Police station construction now set to start in May

Groundbreaking was originally slated for April but was pushed back because of delays.

By: Matthew Kirdahy
   The township is eyeing a May groundbreaking for the proposed police station. That is if all goes according to plan.
   The township expected to break ground in April on the project, but because Kurt Schmitt of Mylan Architecture was delayed, the projected date was extended three weeks, said Mark Berkowsky, of Berkowsky and Associates Monday.
   The Township Committee will discuss the police station again March 1.
   Mr. Berkowsky said he doesn’t foresee any other delays in the design process.
   "Mylan is proceeding with the revisions to the design and is currently 40 percent complete with the preparation of the construction documents," Mr. Berkowsky said. "Their progress has been slow and has fallen behind by three weeks."
   He said Mr. Schmitt had to address other Mylan assignments unrelated to police station project. Mr. Berkowsky said that because of the delay, the projected April groundbreaking date is unattainable. The earliest the township can start construction on the station is May. Mr. Berkowsky said the project would last until May 2005.
   Mr. Berkowsky is one of the chief architects on the project. Mr. Schmitt designed the building. The township hired Mr. Berkowsky’s firm in September for $87,000 to find cost effective ways to build the station.
   The 16,000-square-foot police station will be built on a 1.6-acre parcel on Station Road adjacent to the 153-year-old Holland House.
   In July, the Planning Board approved a Home Depot warehouse application that included a provision donating a small tract of land that would increase the buffer zone between the warehouse and the station.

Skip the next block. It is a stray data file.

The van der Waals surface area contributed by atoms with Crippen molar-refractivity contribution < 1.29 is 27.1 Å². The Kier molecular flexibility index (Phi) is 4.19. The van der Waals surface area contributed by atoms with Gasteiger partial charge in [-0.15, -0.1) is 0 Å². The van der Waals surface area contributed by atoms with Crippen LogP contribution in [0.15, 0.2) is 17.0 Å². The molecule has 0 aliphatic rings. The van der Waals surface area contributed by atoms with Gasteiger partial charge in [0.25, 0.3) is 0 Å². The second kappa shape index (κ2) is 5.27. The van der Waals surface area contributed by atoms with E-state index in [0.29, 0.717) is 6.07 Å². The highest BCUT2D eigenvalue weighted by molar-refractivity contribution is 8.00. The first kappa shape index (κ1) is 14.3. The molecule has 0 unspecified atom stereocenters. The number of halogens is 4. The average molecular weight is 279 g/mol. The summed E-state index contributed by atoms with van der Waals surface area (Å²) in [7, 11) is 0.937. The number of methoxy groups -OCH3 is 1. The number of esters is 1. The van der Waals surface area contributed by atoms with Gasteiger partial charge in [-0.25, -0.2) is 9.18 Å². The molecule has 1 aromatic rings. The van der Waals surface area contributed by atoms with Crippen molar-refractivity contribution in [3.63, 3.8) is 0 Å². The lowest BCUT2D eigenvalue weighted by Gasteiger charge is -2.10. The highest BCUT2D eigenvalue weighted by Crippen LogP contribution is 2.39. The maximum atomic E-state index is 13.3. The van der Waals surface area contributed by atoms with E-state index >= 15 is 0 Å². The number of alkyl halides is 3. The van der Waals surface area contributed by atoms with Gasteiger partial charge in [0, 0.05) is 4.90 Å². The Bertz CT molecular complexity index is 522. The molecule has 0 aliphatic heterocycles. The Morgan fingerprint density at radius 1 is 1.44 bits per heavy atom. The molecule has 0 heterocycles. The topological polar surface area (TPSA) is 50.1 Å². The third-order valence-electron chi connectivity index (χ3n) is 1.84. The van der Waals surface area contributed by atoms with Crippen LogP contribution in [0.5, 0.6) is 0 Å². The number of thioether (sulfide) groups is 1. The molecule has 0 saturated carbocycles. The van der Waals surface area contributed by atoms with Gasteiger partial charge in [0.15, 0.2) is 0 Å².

Home Depot is building a 759,436-square-foot distribution center on the 88.9-acre parcel. Mr. Berkowsky said he was concerned the property from the Home Depot construction might not be available by May.
   Home Depot is using the donated land as an area to keep construction materials during the project. Township Attorney Trishka Waterbury said she would ask the company to move its vehicles and supplies so the station project could proceed.
   In November, the committee approved a $2.8 million budget for the police station. That cost does not include things such as driveway and sidewalk construction, unforeseen site conditions, telephone/data, architectural-engineering and construction-management fees or furniture.
   Mr. Schmitt had said the furniture would cost approximately $110,000. Township officials have said the final tab would reach $3 million.
   In order to pay for the station, the township must get approval to borrow above its $29 million debt limit from the Department of Community Affairs Local Finance Board. Township Administrator Fred Carr said the township would request the waiver in April. If the waiver is granted, the police station project will go out to bid.
   The township reached its debt limit after bonding for $9.55 million to buy the development rights of the 130-acre Simonson farm on Cranbury Neck Road, and the 88-acre E. Barclay farm on Ancil Davidson Road outright and for the condemnation of the 53-acre Fischer property on South Main Street.
   This year, the township is scheduled to receive $2.6 million for the development rights of the 190 Barclay farms in western Cranbury and $195,000 in debt from new recreational equipment thanks to a parks grant from the county the township received in September, which would bring it below the debt ceiling.
   The new police station is expected to have a public waiting area with two bathrooms, a police training room, women’s and men’s locker rooms, a crime lab, temporary holding facilities, a computer and communications room, a conference room, an armory, several storage closets and a break room.
   The new station also could have between six and eight public parking spaces, 13 spaces for police personnel vehicles and a covered carport for police cruisers that will protect them from snow.